Calicivirus in Cats

Calicivirus in Cats


Feline calicivirus is a common cause of upper respiratory infection and oral disease in cats.  The virus is spread by cat to cat contact and cats can get it from contamination in their environment.  Like many respiratory infections, calicivirus causes congestion, coughing, sneezing, runny eyes and a runny nose.  The classic sign of calicivirus that makes it identifiable from other viruses is that infected cats often develop oral ulcers.  The ulcers cause the cat to drool and are painful so they discourage the cat from eating.  Severe cases show symptoms of lethargy, fever, enlarged lympth nodes or joint pain.  Symptoms and severity of the virus can vary depending on which strain your cat contracts.  There are some particularly virulent strains that can be fatal, but most cats infected with calicivirus fully recover.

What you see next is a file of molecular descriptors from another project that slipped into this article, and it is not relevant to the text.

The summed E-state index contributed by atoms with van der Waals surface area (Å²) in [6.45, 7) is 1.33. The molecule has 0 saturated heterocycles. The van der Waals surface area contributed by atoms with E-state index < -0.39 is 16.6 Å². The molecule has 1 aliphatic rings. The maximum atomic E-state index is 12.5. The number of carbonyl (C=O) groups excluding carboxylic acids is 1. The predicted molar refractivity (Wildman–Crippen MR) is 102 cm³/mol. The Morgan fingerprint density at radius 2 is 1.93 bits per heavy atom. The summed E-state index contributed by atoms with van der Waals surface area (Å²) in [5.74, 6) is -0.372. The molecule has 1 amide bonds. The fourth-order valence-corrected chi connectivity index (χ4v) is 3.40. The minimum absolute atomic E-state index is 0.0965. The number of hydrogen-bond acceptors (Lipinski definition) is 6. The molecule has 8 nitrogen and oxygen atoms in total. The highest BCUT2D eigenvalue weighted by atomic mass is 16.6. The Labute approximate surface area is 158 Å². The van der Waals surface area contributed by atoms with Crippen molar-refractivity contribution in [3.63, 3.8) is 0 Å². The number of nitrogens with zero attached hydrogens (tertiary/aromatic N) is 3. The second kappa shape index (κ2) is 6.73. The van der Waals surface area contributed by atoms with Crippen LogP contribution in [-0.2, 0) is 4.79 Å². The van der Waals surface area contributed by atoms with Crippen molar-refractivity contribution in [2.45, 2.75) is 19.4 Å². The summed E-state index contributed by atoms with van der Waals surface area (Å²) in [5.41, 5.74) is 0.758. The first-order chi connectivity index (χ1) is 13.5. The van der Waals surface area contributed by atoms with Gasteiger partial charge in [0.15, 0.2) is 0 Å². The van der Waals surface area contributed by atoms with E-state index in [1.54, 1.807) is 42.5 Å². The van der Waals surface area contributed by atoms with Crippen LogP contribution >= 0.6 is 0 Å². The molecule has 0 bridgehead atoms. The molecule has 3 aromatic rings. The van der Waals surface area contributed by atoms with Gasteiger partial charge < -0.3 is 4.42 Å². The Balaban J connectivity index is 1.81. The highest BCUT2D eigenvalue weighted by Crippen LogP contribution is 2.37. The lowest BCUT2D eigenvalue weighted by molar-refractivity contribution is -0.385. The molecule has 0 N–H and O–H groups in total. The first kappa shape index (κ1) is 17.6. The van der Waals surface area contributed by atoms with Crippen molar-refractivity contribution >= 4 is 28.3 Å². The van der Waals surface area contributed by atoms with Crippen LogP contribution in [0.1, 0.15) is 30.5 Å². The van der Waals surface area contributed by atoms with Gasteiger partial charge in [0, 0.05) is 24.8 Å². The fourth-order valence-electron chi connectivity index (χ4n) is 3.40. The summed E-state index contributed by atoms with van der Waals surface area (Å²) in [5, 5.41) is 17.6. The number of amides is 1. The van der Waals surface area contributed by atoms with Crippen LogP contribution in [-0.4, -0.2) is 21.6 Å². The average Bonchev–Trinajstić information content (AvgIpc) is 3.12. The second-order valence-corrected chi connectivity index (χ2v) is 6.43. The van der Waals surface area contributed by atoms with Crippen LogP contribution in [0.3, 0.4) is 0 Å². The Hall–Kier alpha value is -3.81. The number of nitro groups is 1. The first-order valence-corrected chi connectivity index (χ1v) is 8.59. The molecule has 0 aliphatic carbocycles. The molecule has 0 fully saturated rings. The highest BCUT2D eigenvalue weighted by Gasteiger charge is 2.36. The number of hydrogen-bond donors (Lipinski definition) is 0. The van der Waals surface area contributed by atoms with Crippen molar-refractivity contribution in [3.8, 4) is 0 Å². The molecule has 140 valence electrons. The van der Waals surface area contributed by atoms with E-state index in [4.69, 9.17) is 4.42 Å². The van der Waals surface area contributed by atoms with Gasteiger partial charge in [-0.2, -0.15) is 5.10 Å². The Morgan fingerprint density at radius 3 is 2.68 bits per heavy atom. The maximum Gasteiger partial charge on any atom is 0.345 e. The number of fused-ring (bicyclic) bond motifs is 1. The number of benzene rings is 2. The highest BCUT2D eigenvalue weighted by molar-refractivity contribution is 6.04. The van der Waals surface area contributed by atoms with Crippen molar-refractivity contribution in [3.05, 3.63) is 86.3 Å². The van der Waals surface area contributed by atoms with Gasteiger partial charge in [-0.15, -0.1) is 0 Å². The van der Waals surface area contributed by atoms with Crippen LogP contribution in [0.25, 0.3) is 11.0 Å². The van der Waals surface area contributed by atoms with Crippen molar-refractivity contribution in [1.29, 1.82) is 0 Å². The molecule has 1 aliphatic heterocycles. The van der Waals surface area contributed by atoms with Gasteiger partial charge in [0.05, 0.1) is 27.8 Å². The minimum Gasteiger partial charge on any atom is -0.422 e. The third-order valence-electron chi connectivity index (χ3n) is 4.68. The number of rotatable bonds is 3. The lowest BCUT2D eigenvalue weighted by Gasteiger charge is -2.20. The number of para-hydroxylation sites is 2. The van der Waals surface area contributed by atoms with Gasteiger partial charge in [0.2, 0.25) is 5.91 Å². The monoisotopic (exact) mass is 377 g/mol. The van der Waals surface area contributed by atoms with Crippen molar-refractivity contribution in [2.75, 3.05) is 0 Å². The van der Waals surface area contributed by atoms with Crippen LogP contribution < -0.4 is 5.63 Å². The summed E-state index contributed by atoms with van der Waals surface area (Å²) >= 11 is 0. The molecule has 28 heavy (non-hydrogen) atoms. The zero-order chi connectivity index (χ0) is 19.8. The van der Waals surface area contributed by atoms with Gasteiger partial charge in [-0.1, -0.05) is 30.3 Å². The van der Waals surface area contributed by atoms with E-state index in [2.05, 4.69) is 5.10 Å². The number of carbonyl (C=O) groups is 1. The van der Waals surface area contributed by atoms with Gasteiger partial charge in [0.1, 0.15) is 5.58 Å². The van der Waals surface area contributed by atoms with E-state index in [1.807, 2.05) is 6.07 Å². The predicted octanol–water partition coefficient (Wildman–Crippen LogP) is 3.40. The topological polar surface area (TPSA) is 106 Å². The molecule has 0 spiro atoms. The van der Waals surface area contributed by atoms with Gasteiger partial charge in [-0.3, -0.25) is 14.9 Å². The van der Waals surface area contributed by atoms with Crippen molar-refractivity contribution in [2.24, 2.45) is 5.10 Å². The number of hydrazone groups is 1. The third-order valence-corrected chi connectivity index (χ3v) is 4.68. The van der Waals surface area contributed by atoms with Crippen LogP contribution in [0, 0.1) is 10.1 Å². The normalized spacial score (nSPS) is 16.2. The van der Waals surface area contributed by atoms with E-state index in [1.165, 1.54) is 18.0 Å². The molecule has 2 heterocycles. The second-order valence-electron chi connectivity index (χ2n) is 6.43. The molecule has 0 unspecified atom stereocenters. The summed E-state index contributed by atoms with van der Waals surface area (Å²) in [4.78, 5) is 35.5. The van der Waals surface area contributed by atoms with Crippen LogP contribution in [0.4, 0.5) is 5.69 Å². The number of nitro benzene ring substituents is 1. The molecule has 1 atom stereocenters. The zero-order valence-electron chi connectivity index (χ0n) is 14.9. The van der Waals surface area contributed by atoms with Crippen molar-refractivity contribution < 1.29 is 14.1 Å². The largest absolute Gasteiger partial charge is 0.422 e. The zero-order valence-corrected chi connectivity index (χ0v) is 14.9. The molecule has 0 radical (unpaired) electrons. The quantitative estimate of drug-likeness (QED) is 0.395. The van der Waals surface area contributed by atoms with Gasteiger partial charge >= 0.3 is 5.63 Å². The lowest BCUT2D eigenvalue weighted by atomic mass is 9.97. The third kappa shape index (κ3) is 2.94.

There is no cure for calicivirus, but if your cat becomes infected you should bring them to the veterinarian because the vet can treat their symptoms so the cat feels more comfortable.  Dehydrated cats may need fluids.  You can offer your cat some of their favorite foods or your vet could provide some high calorie wet food to encourage your cat to eat since they do not have much of an appetite.  Vaccinations for calicivirus are part of the regular “core” vaccines recommended for all cats.






Complete genome sequence of feline calicivirus strain HRB-SS from a cat in Heilongjiang province, northeastern China.


Feline calicivirus can tolerate gross changes of its minor capsid protein expression levels induced by changing translation reinitiation frequency or use of a separate VP2-coding mRNA.


Inactivation of caliciviruses.


Descriptive epidemiology of upper respiratory disease and associated risk factors in cats in an animal shelter in coastal western Canada.


Large-scale spatial and temporal genetic diversity of feline calicivirus.